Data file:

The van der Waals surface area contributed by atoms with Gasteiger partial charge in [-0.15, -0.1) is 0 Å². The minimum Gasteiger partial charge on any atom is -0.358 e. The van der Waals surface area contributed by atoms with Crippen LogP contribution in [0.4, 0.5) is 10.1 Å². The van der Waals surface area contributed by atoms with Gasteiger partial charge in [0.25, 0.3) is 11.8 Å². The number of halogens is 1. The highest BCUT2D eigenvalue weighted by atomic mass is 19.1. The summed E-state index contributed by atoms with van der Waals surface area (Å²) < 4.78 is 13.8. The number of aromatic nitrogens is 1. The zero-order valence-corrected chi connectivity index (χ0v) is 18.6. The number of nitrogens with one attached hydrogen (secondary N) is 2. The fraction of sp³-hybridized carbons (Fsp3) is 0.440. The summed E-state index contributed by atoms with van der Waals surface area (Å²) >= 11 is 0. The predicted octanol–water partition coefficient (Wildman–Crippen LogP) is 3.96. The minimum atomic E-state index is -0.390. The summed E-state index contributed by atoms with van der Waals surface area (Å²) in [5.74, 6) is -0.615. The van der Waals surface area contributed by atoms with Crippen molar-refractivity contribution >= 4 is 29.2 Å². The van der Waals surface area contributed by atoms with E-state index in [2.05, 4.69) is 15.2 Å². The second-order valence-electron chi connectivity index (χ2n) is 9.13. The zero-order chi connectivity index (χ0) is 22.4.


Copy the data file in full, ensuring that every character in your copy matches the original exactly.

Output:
The van der Waals surface area contributed by atoms with Gasteiger partial charge in [-0.15, -0.1) is 0 Å². The minimum Gasteiger partial charge on any atom is -0.358 e. The van der Waals surface area contributed by atoms with Crippen LogP contribution in [0.4, 0.5) is 10.1 Å². The van der Waals surface area contributed by atoms with Gasteiger partial charge in [0.25, 0.3) is 11.8 Å². The number of halogens is 1. The highest BCUT2D eigenvalue weighted by atomic mass is 19.1. The summed E-state index contributed by atoms with van der Waals surface area (Å²) < 4.78 is 13.8. The number of aromatic nitrogens is 1. The zero-order valence-corrected chi connectivity index (χ0v) is 18.6. The number of nitrogens with one attached hydrogen (secondary N) is 2. The fraction of sp³-hybridized carbons (Fsp3) is 0.440. The summed E-state index contributed by atoms with van der Waals surface area (Å²) >= 11 is 0. The predicted octanol–water partition coefficient (Wildman–Crippen LogP) is 3.96. The minimum atomic E-state index is -0.390. The summed E-state index contributed by atoms with van der Waals surface area (Å²) in [5.74, 6) is -0.615. The van der Waals surface area contributed by atoms with Crippen molar-refractivity contribution >= 4 is 29.2 Å². The van der Waals surface area contributed by atoms with E-state index in [2.05, 4.69) is 15.2 Å². The second-order valence-electron chi connectivity index (χ2n) is 9.13. The zero-order chi connectivity index (χ0) is 22.4.